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Ontario, Canada
I am a wife, mother and grandma who enjoys the many aspects of homemaking. A variety of interests and hobbies combined with travel keep me active. They reflect the importance of family, friends, home and good food.
Cook ingredients that you are used to cooking by other techniques, such as fish, chicken, or hamburgers. In other words be comfortable with the ingredients you are using.
--Bobby Flay

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  • [January 15, 2016] - It's National Soup Month so this month's posts will focus on soups. Yum!
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Saturday, November 06, 2010

Beef Noodle Bowl

Pasta is just one of those foods that is so versatile there is some version in most cultures.  It is inexpensive, can be easily be made from scratch with only 2 or three staples or can be purchased commercially made quite inexpensively.  Wheat based pastas are very popular but there are rice and gluten free pastas available as well.  Pasta is just one of those foods most people enjoy and there are so many ways to enjoy pasta!

Chow mein noodles can be found in the Asian section of most grocery stores.  Chow mein noodles are one of the key ingredients for many Chinese dishes.  They are boiled for 3 minutes then used as is for soup noodles or stir-fried for chow mein.  Not only are chow mein noodles quick cooking the ones I bought are egg free with 0% sodium and cholesterol.  In comparison to other pastas they are lower in calories at 280 cal per 1½ pieces (85 g) verses 320 cal per cup (85 g) of gemelli.  The noodles are pressed into 8 squares.  A serving size is 1½ squares per noodle bowl so a package that cost $1.29 will give 4 servings but there may be more servings when used for other dishes. 

beef noodle bowls
On one of our many visits to the Greater Toronto Area (GTA) we discovered noodle bowls at a Chinese restaurant in Chinatown.  A rice bowl is somewhat like a soup but the focus is on the noodles so there is little in the way of other ingredients.  The broth which can be beef, chicken or pork is usually clear.  The noodles are cooked separate from the broth then placed in a bowl using tongs.  The noodles should fill the bowl by at least half.  A generous spoonful of a vegetable with or without meat mixture is placed on top of the noodles then hot broth is added just enough to show slightly around the noodles.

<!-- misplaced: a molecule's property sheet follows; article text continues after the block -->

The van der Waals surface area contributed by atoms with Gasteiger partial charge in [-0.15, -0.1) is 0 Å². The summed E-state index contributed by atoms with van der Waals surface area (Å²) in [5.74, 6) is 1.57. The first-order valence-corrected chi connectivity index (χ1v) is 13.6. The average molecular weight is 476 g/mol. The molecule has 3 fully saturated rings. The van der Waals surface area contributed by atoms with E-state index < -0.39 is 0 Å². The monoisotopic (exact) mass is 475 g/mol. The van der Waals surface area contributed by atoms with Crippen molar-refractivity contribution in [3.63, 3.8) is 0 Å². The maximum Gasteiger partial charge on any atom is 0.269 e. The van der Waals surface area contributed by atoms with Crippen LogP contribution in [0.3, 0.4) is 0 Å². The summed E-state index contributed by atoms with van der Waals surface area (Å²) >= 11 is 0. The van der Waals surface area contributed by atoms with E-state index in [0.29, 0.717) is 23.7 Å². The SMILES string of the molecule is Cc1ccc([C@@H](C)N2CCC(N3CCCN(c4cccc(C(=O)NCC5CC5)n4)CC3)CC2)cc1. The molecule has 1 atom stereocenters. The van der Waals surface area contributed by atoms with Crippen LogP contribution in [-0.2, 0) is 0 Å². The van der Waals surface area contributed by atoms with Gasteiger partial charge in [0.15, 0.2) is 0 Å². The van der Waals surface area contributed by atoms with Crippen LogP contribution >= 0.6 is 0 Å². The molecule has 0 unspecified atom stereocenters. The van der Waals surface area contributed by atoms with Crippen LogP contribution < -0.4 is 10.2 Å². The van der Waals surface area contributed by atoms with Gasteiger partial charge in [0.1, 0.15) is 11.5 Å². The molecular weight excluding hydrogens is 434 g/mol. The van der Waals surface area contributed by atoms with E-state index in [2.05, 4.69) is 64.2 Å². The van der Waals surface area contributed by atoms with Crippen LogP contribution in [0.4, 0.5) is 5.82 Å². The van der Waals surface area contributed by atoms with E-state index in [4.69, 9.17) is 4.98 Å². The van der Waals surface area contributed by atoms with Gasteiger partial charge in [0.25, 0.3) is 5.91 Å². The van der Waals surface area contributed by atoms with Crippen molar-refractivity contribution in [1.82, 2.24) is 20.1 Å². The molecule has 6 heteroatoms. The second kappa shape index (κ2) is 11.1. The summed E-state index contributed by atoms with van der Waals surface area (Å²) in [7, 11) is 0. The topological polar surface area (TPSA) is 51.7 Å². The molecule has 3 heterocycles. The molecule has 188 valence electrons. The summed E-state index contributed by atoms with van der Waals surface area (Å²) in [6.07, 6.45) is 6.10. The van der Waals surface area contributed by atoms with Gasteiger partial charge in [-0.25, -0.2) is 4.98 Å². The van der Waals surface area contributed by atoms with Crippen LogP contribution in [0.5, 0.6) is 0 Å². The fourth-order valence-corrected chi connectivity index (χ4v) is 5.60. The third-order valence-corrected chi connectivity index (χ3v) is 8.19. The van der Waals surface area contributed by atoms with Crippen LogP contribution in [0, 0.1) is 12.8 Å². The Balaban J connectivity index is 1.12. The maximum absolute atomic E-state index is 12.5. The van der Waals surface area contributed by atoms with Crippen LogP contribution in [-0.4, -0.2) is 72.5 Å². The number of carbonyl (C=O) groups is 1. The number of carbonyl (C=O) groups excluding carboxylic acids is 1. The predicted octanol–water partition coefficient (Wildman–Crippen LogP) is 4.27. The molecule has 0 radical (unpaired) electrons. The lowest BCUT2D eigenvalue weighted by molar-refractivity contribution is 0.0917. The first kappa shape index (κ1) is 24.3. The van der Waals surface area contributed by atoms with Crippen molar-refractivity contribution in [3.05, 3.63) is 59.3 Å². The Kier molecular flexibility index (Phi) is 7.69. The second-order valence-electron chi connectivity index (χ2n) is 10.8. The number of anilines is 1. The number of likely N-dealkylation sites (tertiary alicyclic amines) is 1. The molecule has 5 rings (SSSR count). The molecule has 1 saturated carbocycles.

This is an extremely inexpensive dish to make.  I used 2 beef soup bones to make the broth in the pressure cooker.  


2 lg soup bones
1 lg carrot
1 sm onion
1 stalk celery
1 clove garlic
1 bay leaf
1 tbsp olive oil
12 c water
1 tbsp worcestershire sauce
salt and pepper to taste

Heat oil in pressure cooker bottom.  Brown soup bones.  Add all ingredients except worcestershire sauce, salt and pepper.  Place lid on pressure cooker.  Bring to pressure.  Reduce heat to just maintain pressure and cook for 30 minutes.  Remove from heat and allow pressure to come to zero.  Remove bones and cut meat from them, shredding and defatting as necessary.  Strain the broth.   Return broth to pot.  Stir in worcestershire sauce, salt and pepper.

Beef Noodle Bowl

1½ squares chow mein noodles per person
2 c broccoli, cauliflower, carrot mix
meat from broth
parsley flakes
green onion

Cook the chow mein noodles.  Heat the vegetable mix and meat in the broth.  Stir in two good pinches of parsley flakes.  Spoon drained noodles into bowl.  The bowl should be about half full of noodles.  Top with a couple of spoons of the vegetable and meat mixture.  Ladle hot broth over the vegetable, meat and noodles until just visible through the noodles.  Sprinkle with a few slices of green onion.  Garnish with green onion spike.

7 food lovers commented:

Auntie E said...

I love soups this time of year. So this looks great. I will have to try it out.
Auntie E's Kitchen

cassandrasmom said...

I need to get a pressure cooker so badly. I've been looking at the electric ones since I heard that you can't blow them up. Can't wait to try this recipe when I do get one.

Garden Gnome said...

Hi Aunti E :) This was such an easy dish to make and so yummy too!

Garden Gnome said...

Hi Cassandasmom! Pressure cookers tend to go on sale a couple of times a year. There is no danger of a modern pressure cooker blowing up as they all have safety releases so don't limit yourself to an electric one. I honestly prefer using a pressure cooker to either a slow cooker or microwave oven. It is cheaper than a slow cooker and gives better results than a microwave oven.

winter gurl said...

The noodle soup looks health .

Garden Gnome said...

Thanks winter gurl :)

Garden Gnome said...

Thanks Laura :) You have an interesting blog!